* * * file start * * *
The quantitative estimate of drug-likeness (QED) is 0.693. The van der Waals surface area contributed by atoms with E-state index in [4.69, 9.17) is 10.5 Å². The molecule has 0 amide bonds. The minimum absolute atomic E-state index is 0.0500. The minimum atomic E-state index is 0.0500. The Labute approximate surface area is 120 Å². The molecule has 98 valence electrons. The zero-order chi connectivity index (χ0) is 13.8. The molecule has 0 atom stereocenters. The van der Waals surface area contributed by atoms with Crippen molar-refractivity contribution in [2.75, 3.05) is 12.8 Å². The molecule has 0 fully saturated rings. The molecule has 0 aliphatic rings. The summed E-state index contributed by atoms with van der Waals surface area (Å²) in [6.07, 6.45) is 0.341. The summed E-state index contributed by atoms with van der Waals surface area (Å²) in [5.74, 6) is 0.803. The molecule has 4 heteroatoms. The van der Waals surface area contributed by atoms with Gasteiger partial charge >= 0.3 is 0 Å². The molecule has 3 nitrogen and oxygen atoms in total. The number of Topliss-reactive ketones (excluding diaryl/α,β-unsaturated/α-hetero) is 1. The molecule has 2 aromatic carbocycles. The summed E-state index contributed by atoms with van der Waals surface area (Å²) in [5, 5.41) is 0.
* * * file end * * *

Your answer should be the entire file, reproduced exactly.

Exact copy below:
The quantitative estimate of drug-likeness (QED) is 0.693. The van der Waals surface area contributed by atoms with E-state index in [4.69, 9.17) is 10.5 Å². The molecule has 0 amide bonds. The minimum absolute atomic E-state index is 0.0500. The minimum atomic E-state index is 0.0500. The Labute approximate surface area is 120 Å². The molecule has 98 valence electrons. The zero-order chi connectivity index (χ0) is 13.8. The molecule has 0 atom stereocenters. The van der Waals surface area contributed by atoms with Crippen molar-refractivity contribution in [2.75, 3.05) is 12.8 Å². The molecule has 0 fully saturated rings. The molecule has 0 aliphatic rings. The summed E-state index contributed by atoms with van der Waals surface area (Å²) in [6.07, 6.45) is 0.341. The summed E-state index contributed by atoms with van der Waals surface area (Å²) in [5.74, 6) is 0.803. The molecule has 4 heteroatoms. The van der Waals surface area contributed by atoms with Gasteiger partial charge >= 0.3 is 0 Å². The molecule has 3 nitrogen and oxygen atoms in total. The number of Topliss-reactive ketones (excluding diaryl/α,β-unsaturated/α-hetero) is 1. The molecule has 2 aromatic carbocycles. The summed E-state index contributed by atoms with van der Waals surface area (Å²) in [5, 5.41) is 0.